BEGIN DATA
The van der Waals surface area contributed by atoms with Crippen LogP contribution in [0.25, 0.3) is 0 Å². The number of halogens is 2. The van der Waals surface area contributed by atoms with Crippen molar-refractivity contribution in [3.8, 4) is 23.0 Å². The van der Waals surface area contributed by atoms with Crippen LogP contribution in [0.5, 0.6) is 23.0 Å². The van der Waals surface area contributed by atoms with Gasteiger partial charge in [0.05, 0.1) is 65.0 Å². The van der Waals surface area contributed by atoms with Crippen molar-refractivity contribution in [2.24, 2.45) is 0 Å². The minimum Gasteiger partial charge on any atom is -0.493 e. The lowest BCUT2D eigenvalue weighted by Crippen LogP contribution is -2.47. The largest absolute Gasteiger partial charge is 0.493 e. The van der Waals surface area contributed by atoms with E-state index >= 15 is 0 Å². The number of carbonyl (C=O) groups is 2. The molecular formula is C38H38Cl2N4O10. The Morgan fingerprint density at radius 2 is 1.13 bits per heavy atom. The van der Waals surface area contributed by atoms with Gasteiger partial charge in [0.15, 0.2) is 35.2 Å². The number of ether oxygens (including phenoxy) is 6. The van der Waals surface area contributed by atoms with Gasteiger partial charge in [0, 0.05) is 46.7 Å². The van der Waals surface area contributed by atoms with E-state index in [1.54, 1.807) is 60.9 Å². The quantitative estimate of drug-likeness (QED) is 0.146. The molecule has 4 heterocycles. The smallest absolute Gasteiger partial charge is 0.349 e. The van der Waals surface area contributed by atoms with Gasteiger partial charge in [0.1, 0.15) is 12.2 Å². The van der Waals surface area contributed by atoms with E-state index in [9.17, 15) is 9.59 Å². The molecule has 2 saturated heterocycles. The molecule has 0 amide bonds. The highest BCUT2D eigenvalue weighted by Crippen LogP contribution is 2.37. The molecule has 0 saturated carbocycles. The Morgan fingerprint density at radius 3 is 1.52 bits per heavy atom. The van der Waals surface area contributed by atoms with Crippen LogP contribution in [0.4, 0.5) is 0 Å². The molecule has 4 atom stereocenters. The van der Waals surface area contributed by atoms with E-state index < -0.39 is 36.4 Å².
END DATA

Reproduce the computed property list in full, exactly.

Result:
The van der Waals surface area contributed by atoms with Crippen LogP contribution in [0.25, 0.3) is 0 Å². The number of halogens is 2. The van der Waals surface area contributed by atoms with Crippen molar-refractivity contribution in [3.8, 4) is 23.0 Å². The van der Waals surface area contributed by atoms with Crippen LogP contribution in [0.5, 0.6) is 23.0 Å². The van der Waals surface area contributed by atoms with Gasteiger partial charge in [0.05, 0.1) is 65.0 Å². The van der Waals surface area contributed by atoms with Crippen molar-refractivity contribution in [2.24, 2.45) is 0 Å². The minimum Gasteiger partial charge on any atom is -0.493 e. The lowest BCUT2D eigenvalue weighted by Crippen LogP contribution is -2.47. The largest absolute Gasteiger partial charge is 0.493 e. The van der Waals surface area contributed by atoms with E-state index >= 15 is 0 Å². The number of carbonyl (C=O) groups is 2. The molecular formula is C38H38Cl2N4O10. The Morgan fingerprint density at radius 2 is 1.13 bits per heavy atom. The van der Waals surface area contributed by atoms with Gasteiger partial charge in [0.15, 0.2) is 35.2 Å². The number of ether oxygens (including phenoxy) is 6. The van der Waals surface area contributed by atoms with Gasteiger partial charge in [0, 0.05) is 46.7 Å². The van der Waals surface area contributed by atoms with E-state index in [1.54, 1.807) is 60.9 Å². The quantitative estimate of drug-likeness (QED) is 0.146. The molecule has 4 heterocycles. The smallest absolute Gasteiger partial charge is 0.349 e. The van der Waals surface area contributed by atoms with Gasteiger partial charge in [0.1, 0.15) is 12.2 Å². The van der Waals surface area contributed by atoms with E-state index in [9.17, 15) is 9.59 Å². The molecule has 2 saturated heterocycles. The molecule has 0 amide bonds. The highest BCUT2D eigenvalue weighted by Crippen LogP contribution is 2.37. The molecule has 0 saturated carbocycles. The Morgan fingerprint density at radius 3 is 1.52 bits per heavy atom. The van der Waals surface area contributed by atoms with Crippen LogP contribution in [0.4, 0.5) is 0 Å². The molecule has 4 atom stereocenters. The van der Waals surface area contributed by atoms with E-state index < -0.39 is 36.4 Å².